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The Telegraph
 
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It is not a kiss-and-make-up, but there is no denying that the people of Thailand — protesters as well as the government agencies — have tried their utmost to give their king a happy birthday. Days after an unpopular amnesty bill had led to violence on streets, police barricades were lifted and people given unhindered access to the public offices that had been made impregnable to defeat the Opposition siege. There were smiles and even exchange of flowers — all to create the right atmosphere for celebrating the birthday of King Bhumibol Adulyadej. In his address to the nation, the king asked his people to “behave” and perform their duties for the sake of the nation. Evidently, he has refused to take sides in the conflict. He may even be said to have come close to chiding his people for the misbehaviour on the streets. However, no matter how important his words, they are unlikely to prevent a replay action. The protest leader, Suthep Thaugsuban, had hinted at that even before the country had skidded to a pause. The reason he is so confident that the monarch will take no grave exception is that Thailand’s present Opposition, the Yellow Shirts, continue to fight their battle against their foe — Thaksin Shinawatra, the former prime minister — on the pretext of saving the monarchy. Mr Shinawatra and the government of his sister, Yingluck Shinawatra, are suspected of either undermining the monarchy or intending to replace it with a republic. On their part, the Shinawatras have shown no less reverence for the monarch. Yet the fact that their rule has encouraged an assertive middle class to weaken the hold of the old oligarchy on power is seen, and projected, as a threat to the monarchy.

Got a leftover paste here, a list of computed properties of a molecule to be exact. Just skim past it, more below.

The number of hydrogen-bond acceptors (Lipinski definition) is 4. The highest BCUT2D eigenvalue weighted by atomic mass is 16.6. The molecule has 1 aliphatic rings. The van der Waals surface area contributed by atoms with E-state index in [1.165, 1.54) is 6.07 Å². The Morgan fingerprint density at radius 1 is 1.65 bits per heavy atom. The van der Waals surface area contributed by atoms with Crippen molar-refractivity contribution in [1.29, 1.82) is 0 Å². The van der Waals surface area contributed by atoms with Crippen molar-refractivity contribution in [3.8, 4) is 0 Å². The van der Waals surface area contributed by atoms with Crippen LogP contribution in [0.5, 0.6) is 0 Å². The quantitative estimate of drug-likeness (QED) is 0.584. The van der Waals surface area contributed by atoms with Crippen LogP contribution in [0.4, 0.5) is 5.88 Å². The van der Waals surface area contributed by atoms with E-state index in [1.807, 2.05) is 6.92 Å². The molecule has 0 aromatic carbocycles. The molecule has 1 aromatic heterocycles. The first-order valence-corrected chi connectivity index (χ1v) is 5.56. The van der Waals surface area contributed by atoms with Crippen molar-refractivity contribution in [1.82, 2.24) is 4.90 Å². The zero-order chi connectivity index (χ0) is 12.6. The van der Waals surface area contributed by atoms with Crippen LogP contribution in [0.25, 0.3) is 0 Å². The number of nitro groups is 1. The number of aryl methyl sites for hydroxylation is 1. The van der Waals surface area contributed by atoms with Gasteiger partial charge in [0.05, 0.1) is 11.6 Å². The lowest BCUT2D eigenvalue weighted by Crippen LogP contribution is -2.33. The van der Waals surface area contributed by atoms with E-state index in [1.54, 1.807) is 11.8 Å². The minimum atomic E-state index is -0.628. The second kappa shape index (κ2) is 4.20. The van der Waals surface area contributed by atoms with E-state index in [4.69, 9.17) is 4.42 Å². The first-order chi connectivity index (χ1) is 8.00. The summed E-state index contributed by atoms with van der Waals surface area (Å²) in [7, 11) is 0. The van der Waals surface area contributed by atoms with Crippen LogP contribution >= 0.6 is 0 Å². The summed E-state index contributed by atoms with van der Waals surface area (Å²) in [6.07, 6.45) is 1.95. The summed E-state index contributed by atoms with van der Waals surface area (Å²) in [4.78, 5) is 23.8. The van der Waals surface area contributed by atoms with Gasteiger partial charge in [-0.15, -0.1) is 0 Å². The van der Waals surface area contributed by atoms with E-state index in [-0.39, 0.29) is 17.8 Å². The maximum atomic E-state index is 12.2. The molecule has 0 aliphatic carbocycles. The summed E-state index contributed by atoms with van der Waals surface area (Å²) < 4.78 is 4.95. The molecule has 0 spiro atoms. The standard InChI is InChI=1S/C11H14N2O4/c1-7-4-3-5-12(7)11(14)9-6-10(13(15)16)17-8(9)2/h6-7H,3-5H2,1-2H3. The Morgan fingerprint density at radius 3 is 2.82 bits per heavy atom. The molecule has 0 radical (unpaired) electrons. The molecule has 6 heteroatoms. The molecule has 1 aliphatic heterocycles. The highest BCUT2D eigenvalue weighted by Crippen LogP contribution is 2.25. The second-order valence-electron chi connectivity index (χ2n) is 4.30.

It is unfortunate that the monarchy is being used as a centrepiece for an uninhibited political contest. But there is no way the monarch himself can prevent that. That is a responsibility that lies with the people of Thailand. They have chosen the present government. If they have grievances against the Yingluck Shinawatra government, they can choose from the many ways democracy allows the people to send their message. Both the army and the judiciary in Thailand are doing their bit to uphold democracy by showing an admirable restraint. It should not be weakened by street fights or calls for an unconstitutional transfer of power to an unelected people’s council.